An Overview on Prevention of Oppression and Mismanagement – under the Companies Act, 2013
This paper is a study of the prevention and mismanagement in Chapter XVI, under the company Act, 2013. Their aim is to safeguard the interest of investors in companies and also to protect the public interest. In addition to the protection afforded to the minority by the exceptions to the rule of the supremacy of majority, the modern Companies Acts contain special provisions of prevention of oppression and mismanagement. The rights conferred on shareholders by this chapter are also known as qualified minority rights. These provisions not only provide for judicial remedies but also administrative remedies. The company is a juristic person. It can sue or can be sued in its own name. The companies usually get incorporated to get certain profits for its shareholders. It will help the companies undergo smooth administration. Certain powers are vested in directors and other executive persons of the company, who are again controlled by the decision of majority shareholders. This can be depended upon Democratic Principles. The decision of majority shareholders can be considered as the oxygen of democracy. The policy decisions shall be taken according to majority decisions, sometimes it may wrongfully inflict upon the minority shareholders by several other means. This is known as Oppression and Mismanagement. Minority shareholders should not be let to suffer by a blind majority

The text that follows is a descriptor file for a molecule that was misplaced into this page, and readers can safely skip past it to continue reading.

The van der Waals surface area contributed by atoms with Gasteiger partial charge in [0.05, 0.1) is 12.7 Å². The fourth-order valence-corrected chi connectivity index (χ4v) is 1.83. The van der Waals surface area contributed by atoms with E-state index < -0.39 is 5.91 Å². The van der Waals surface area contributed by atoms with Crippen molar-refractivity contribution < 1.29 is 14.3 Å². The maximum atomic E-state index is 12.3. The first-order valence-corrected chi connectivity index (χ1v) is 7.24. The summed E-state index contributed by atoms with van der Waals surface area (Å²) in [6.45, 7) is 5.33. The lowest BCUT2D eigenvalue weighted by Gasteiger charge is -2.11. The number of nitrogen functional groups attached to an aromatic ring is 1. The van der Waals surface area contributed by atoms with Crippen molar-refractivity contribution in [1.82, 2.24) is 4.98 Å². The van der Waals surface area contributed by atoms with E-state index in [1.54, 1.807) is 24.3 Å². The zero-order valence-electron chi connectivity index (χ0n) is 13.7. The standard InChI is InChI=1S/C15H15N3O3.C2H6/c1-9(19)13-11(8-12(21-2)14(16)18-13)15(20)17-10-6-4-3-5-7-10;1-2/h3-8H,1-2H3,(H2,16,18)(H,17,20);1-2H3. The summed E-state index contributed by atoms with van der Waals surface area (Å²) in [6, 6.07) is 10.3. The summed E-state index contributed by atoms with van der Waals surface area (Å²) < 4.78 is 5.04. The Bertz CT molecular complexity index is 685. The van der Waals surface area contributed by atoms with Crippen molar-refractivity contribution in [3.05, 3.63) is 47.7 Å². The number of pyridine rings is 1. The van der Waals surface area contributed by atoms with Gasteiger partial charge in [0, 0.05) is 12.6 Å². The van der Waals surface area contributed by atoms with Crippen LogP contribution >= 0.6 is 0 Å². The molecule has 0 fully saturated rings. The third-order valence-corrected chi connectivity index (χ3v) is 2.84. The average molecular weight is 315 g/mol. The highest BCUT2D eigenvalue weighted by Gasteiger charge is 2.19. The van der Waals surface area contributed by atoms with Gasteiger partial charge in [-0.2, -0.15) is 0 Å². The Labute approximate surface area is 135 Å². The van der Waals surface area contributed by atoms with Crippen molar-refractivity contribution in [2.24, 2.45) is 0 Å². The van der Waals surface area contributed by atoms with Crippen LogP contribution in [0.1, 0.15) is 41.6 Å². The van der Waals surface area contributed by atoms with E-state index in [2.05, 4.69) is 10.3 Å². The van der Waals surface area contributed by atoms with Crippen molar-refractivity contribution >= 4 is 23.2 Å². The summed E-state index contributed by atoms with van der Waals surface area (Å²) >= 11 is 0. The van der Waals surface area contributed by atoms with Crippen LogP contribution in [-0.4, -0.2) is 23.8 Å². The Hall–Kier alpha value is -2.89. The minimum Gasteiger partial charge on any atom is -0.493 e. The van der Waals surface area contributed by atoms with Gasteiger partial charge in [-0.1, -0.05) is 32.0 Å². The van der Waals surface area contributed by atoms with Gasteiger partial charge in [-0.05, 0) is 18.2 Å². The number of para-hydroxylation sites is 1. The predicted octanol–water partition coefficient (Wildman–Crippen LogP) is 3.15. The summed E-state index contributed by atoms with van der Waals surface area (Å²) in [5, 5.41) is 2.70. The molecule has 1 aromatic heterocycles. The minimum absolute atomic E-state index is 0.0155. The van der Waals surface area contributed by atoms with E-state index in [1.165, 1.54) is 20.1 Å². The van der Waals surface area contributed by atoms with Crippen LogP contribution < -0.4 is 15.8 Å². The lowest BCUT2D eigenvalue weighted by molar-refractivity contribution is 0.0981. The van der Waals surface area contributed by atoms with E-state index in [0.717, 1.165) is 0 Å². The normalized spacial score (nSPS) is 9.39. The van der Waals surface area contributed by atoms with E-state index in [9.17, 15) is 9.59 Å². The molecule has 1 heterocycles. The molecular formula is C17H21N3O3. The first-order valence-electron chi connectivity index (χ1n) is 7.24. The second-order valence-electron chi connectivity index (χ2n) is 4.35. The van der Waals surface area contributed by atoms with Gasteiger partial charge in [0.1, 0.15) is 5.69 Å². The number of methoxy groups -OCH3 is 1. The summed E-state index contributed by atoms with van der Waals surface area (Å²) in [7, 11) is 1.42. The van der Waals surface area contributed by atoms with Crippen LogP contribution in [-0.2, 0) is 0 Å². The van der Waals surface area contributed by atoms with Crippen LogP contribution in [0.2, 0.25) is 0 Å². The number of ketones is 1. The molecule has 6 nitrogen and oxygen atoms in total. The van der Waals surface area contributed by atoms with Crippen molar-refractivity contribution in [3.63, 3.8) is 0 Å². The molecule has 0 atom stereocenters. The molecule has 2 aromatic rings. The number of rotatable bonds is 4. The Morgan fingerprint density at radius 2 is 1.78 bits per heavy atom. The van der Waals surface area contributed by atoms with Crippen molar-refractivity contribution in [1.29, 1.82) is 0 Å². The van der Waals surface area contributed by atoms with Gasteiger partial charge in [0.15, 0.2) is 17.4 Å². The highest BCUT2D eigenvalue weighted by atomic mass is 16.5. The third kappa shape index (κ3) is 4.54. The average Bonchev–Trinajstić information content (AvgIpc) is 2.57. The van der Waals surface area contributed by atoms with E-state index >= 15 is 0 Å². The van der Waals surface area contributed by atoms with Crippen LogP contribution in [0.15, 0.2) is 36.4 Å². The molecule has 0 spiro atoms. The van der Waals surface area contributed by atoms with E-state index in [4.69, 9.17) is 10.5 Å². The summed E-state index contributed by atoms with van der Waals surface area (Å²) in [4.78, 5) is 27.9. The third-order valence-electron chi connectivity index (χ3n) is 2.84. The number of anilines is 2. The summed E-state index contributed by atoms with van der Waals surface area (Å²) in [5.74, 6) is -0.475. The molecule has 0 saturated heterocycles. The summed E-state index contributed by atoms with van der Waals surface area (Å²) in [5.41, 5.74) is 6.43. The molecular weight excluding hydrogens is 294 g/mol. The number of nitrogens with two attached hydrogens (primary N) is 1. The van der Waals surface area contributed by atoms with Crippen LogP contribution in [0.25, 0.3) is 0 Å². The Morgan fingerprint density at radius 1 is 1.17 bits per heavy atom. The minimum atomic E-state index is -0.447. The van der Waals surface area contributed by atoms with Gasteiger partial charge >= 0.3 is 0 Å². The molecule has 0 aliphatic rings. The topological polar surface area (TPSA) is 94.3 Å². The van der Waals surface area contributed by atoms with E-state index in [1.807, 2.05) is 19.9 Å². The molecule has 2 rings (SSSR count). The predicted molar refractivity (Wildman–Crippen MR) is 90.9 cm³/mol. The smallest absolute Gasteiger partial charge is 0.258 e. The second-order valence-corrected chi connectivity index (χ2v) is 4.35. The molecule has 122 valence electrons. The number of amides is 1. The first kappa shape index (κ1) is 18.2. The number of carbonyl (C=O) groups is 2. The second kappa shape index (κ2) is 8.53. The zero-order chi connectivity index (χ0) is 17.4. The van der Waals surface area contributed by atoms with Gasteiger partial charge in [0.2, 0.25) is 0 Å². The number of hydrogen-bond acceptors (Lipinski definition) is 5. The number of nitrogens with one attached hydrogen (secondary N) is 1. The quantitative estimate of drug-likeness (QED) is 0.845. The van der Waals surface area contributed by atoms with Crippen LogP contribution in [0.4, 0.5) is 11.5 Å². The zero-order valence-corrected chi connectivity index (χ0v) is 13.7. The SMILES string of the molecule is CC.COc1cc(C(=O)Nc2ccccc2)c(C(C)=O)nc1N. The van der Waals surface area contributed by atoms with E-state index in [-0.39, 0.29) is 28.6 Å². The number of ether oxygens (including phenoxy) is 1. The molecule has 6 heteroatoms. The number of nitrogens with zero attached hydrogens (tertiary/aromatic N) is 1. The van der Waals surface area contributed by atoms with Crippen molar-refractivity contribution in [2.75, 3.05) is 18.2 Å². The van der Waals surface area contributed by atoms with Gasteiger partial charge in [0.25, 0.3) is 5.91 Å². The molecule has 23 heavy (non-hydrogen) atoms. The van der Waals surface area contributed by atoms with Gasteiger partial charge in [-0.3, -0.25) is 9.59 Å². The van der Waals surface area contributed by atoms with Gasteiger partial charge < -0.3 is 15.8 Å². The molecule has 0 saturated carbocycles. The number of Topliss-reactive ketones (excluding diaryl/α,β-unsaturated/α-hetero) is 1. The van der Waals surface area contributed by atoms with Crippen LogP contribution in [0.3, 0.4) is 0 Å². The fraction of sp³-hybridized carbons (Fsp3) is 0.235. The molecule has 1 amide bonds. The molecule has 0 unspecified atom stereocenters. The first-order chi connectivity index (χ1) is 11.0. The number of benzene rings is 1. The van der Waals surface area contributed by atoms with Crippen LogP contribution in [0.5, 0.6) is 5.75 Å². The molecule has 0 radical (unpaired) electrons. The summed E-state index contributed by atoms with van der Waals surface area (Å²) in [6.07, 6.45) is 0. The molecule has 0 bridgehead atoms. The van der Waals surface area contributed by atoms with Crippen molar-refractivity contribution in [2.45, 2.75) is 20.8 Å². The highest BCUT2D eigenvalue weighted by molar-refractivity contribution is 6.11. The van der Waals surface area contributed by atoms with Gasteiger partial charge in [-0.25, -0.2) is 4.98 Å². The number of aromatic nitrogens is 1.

Lord Cooper explained the meaning of oppression in the case Elder v. Watson Ltd, “Oppression is a misdemeanour committed by majority shareholders who under colour of their majority power, wrongfully inflict upon the minority shareholder or minority shareholders any harm of injury” was also cited with approval by WANCHOO J (afterwards CJ) of the Supreme Court of India in Shanti Prasad Jain V. Kalinga Tubes Ltd,